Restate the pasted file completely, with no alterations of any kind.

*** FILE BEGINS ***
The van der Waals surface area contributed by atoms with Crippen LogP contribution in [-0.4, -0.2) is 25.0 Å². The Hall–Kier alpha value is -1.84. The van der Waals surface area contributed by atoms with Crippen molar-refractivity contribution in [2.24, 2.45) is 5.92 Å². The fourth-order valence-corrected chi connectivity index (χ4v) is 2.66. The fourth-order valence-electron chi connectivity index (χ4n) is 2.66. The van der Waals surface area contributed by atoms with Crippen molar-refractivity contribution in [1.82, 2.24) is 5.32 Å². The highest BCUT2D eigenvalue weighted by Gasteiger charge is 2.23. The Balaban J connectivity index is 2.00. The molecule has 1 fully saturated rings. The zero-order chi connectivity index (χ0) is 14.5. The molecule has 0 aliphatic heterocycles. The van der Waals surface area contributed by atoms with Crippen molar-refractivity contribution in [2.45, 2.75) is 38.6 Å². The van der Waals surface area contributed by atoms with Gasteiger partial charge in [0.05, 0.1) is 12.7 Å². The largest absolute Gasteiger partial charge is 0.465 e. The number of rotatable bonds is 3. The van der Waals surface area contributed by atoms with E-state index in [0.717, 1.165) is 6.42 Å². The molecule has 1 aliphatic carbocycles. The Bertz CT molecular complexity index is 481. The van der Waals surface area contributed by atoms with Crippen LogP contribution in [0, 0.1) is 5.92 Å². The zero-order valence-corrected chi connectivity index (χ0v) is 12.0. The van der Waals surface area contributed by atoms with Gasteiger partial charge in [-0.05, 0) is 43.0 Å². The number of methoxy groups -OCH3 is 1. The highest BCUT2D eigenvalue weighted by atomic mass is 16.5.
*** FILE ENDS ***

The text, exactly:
The van der Waals surface area contributed by atoms with Crippen LogP contribution in [-0.4, -0.2) is 25.0 Å². The Hall–Kier alpha value is -1.84. The van der Waals surface area contributed by atoms with Crippen molar-refractivity contribution in [2.24, 2.45) is 5.92 Å². The fourth-order valence-corrected chi connectivity index (χ4v) is 2.66. The fourth-order valence-electron chi connectivity index (χ4n) is 2.66. The van der Waals surface area contributed by atoms with Crippen molar-refractivity contribution in [1.82, 2.24) is 5.32 Å². The highest BCUT2D eigenvalue weighted by Gasteiger charge is 2.23. The Balaban J connectivity index is 2.00. The molecule has 1 fully saturated rings. The zero-order chi connectivity index (χ0) is 14.5. The molecule has 0 aliphatic heterocycles. The van der Waals surface area contributed by atoms with Crippen molar-refractivity contribution in [2.45, 2.75) is 38.6 Å². The van der Waals surface area contributed by atoms with Gasteiger partial charge in [0.05, 0.1) is 12.7 Å². The largest absolute Gasteiger partial charge is 0.465 e. The number of rotatable bonds is 3. The van der Waals surface area contributed by atoms with E-state index in [0.717, 1.165) is 6.42 Å². The molecule has 1 aliphatic carbocycles. The Bertz CT molecular complexity index is 481. The van der Waals surface area contributed by atoms with Crippen LogP contribution in [0, 0.1) is 5.92 Å². The zero-order valence-corrected chi connectivity index (χ0v) is 12.0. The van der Waals surface area contributed by atoms with Gasteiger partial charge in [-0.05, 0) is 43.0 Å². The number of methoxy groups -OCH3 is 1. The highest BCUT2D eigenvalue weighted by atomic mass is 16.5.